Not only are they a band, but Linkin Park are well-advised venture capitalists. This is from the Harvard Business Review.
How do musicians make money today? Album sales are down 14%, single downloads are down 11%, and only the streaming services are up, 28%.Technology has forced music artists to completely rethink the way they approach their businesses. We’ve all had to adapt.
The most successful artists in this new landscape have begun to look at new business models and new industries to strengthen their existing brands. They’re extending their brand into areas like technology, gaming, fashion, and lifestyle content — essentially becoming entertainment platforms.
Here at Machine Shop, the wholly owned innovation company of the alternative rock band Linkin Park, we identified the need to think differently years ago. Machine Shop was born in drummer Rob Bourdon’s living room in 1999 when the band was packing CDs and stickers into boxes to send to their very first fans, long before any of their music had hit the radio waves. The band was distributing its self-produced first album, having created buzz for it in online forums and chat rooms and building a community there (this was several years before Facebook and Twitter transformed social media). Jessica Sklar, then the band’s intern and now Machine Shop’s Chief Strategy Officer, evolved the online discussions into in-person meet-ups and events at concerts, developing what came to be known as the “Linkin Park Underground.” This fan club gave the band a deep understanding of the importance of direct relationships. Today, Linkin Park is one of the biggest bands on Facebook, with over 63 million fans across the globe, and is particularly popular in Japan, India, Brazil, China, and Germany (and the U.S., of course).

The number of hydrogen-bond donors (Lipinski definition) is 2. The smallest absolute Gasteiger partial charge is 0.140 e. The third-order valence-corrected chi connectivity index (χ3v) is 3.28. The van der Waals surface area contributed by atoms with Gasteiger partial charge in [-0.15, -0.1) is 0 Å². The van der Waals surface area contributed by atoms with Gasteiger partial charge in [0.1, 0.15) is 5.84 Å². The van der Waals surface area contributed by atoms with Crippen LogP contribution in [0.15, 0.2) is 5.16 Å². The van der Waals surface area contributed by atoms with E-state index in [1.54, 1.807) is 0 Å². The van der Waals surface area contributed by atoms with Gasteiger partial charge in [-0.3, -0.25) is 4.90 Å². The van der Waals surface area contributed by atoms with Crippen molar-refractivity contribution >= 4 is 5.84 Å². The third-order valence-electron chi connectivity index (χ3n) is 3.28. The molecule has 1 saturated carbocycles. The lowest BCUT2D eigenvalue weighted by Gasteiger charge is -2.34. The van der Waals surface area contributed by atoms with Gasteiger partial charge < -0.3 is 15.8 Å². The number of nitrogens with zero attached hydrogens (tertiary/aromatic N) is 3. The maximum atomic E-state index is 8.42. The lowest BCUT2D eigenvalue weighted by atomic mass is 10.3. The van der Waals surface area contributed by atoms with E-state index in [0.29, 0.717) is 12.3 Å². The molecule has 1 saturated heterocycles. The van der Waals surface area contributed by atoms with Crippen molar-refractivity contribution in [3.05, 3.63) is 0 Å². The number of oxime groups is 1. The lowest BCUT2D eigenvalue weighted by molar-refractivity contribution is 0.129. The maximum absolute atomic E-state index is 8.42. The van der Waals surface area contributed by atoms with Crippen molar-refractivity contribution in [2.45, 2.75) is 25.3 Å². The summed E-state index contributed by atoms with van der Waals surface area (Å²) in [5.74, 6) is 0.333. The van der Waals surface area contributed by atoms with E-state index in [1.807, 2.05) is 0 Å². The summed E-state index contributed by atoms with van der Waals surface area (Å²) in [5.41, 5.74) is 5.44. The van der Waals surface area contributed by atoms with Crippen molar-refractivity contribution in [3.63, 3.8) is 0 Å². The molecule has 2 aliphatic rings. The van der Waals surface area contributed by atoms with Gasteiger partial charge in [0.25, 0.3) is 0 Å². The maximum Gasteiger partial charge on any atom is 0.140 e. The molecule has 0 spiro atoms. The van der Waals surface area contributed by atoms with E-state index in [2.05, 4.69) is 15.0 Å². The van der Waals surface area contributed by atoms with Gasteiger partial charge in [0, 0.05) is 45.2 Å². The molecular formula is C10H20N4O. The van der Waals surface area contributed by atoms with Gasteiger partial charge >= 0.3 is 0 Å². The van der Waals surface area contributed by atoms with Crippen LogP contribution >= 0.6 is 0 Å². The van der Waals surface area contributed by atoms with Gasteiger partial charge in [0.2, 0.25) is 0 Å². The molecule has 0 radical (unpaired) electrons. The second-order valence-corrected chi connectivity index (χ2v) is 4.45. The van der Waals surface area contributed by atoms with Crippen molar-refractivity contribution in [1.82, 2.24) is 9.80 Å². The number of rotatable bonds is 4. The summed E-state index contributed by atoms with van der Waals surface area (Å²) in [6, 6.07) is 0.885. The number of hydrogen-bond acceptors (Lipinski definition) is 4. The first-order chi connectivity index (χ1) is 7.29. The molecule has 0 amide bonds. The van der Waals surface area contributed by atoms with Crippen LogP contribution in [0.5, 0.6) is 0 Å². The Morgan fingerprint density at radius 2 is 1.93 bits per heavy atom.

For more than a decade, Linkin Park and Machine Shop enjoyed success and continued to innovate. The band put out new albums regularly and experimented in video games, art, and video content, among other things. Machine Shop began to offer its grassroots marketing services to other bands, film studios, TV networks, and brands. But by 2013, Linkin Park and Machine Shop had to address the fact that digital music (first downloads and then streaming) had changed the business dramatically. So they began to prepare for their next decade.
Smart guys, those Linkin Park dudes. Read the rest of the article here.